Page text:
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Explaining the atypical reaction profiles of heme enzymes with a novel mechanistic hypothesis and kinetic treatment.

Manoj KM, Baburaj A, Ephraim B, Pappachan F, Maviliparambathu PP, Vijayan UK, Narayanan SV, Periasamy K, George EA, Mathew LT - PLoS ONE (2010)

Bottom Line: A structural counterpart, found in mammalian microsomal cytochrome P450 (CYP), uses molecular oxygen plus NADPH for the oxidative metabolism (predominantly hydroxylation) of substrate in conjunction with a redox partner enzyme, cytochrome P450 reductase.With the new hypothesis as foundation, a new biphasic treatment to analyze the kinetics is put forth.The new treatment affords a more acceptable fit for observable experimental kinetic data of heme redox enzymes.

View Article: PubMed Central - PubMed

Affiliation: Center for BioMedical Research, Vellore Institute of Technology University, Vellore, Tamilnadu, India. muralimanoj@vit.ac.in

ABSTRACT
Many heme enzymes show remarkable versatility and atypical kinetics. The fungal extracellular enzyme chloroperoxidase (CPO) characterizes a variety of one and two electron redox reactions in the presence of hydroperoxides. A structural counterpart, found in mammalian microsomal cytochrome P450 (CYP), uses molecular oxygen plus NADPH for the oxidative metabolism (predominantly hydroxylation) of substrate in conjunction with a redox partner enzyme, cytochrome P450 reductase. In this study, we employ the two above-mentioned heme-thiolate proteins to probe the reaction kinetics and mechanism of heme enzymes. Hitherto, a substrate inhibition model based upon non-productive binding of substrate (two-site model) was used to account for the inhibition of reaction at higher substrate concentrations for the CYP reaction systems. Herein, the observation of substrate inhibition is shown for both peroxide and final substrate in CPO catalyzed peroxidations. Further, analogy is drawn in the "steady state kinetics" of CPO and CYP reaction systems. New experimental observations and analyses indicate that a scheme of competing reactions (involving primary product with enzyme or other reaction components/intermediates) is relevant in such complex reaction mixtures. The presence of non-selective reactive intermediate(s) affords alternate reaction routes at various substrate/product concentrations, thereby leading to a lowered detectable concentration of "the product of interest" in the reaction milieu. Occam's razor favors the new hypothesis. With the new hypothesis as foundation, a new biphasic treatment to analyze the kinetics is put forth. We also introduce a key concept of "substrate concentration at maximum observed rate". The new treatment affords a more acceptable fit for observable experimental kinetic data of heme redox enzymes.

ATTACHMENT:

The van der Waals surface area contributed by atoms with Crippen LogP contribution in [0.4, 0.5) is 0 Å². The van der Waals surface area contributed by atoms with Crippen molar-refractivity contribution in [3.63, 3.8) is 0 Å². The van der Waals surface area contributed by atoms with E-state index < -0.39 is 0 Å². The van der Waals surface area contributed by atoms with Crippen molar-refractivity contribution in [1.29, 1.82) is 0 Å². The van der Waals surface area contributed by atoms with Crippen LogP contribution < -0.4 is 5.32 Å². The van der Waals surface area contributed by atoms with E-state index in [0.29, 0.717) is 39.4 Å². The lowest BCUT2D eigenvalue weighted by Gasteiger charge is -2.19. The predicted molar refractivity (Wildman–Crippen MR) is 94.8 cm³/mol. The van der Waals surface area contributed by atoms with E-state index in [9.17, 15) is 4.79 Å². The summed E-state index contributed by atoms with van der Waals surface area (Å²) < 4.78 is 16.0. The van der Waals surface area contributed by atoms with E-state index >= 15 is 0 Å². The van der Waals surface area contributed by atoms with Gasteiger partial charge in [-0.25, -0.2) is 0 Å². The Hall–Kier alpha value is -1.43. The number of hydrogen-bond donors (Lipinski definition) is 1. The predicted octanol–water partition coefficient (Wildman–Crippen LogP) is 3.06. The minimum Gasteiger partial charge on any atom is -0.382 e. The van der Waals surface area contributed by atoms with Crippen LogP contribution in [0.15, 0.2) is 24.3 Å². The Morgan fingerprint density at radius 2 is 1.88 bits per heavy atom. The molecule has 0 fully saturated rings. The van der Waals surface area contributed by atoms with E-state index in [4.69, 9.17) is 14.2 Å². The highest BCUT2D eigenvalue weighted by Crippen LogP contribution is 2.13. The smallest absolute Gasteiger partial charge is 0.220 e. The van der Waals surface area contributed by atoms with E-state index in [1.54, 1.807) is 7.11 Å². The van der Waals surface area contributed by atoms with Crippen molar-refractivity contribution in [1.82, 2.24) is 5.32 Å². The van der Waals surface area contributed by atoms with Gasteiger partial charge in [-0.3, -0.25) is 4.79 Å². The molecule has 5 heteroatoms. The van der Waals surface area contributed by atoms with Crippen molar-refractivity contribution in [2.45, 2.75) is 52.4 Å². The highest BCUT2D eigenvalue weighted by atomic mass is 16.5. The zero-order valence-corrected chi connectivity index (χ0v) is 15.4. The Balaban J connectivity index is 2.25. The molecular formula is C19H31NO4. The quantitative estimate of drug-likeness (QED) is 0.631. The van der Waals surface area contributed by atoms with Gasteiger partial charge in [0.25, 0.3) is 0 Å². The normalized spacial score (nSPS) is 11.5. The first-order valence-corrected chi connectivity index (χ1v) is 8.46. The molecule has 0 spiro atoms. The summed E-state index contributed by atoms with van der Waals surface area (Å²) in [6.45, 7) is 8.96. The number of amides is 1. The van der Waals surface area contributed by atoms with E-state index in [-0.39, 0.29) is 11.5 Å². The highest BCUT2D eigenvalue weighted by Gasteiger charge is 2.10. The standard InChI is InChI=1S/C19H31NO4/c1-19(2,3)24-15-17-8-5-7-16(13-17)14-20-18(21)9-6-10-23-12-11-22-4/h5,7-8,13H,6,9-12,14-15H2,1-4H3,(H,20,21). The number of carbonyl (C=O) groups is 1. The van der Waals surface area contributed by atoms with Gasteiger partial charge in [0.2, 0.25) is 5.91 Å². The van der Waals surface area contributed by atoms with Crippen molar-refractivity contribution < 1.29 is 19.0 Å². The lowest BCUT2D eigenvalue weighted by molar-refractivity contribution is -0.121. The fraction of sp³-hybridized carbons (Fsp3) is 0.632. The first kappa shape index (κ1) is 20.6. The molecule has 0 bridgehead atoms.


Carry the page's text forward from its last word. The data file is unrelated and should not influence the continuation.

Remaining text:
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The newly proposed mechanistic possibilities in reactions catalyzed by hemoproteins are shown.At the left are two-electron (top) and one-electron (bottom) oxidized enzyme intermediates, giving rise to two-electron (top) and one-electron (lower) oxidized product or intermediates in the center. The final products that could be formed are shown to the right.
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pone-0010601-g012: The newly proposed mechanistic possibilities in reactions catalyzed by hemoproteins are shown.At the left are two-electron (top) and one-electron (bottom) oxidized enzyme intermediates, giving rise to two-electron (top) and one-electron (lower) oxidized product or intermediates in the center. The final products that could be formed are shown to the right.

Mentions: The kinetic profiles obtained in this work indicate that the single electron abstractions (which have been proven to not necessarily be finally catalyzed at a unique catalytic site by CPO [10]) show a lowered yield of product upon increasing any one of its substrates. The data from this work indicates that lowering of product yields at high substrate concentrations may not be owing to a process involving interaction of the substrate and the enzyme alone, for both CPO and CYP. Evidence presented in the reactions with CYPs show that these observations could very well be owing to other factors, as is shown in Figure 12. The mechanistic route could involve: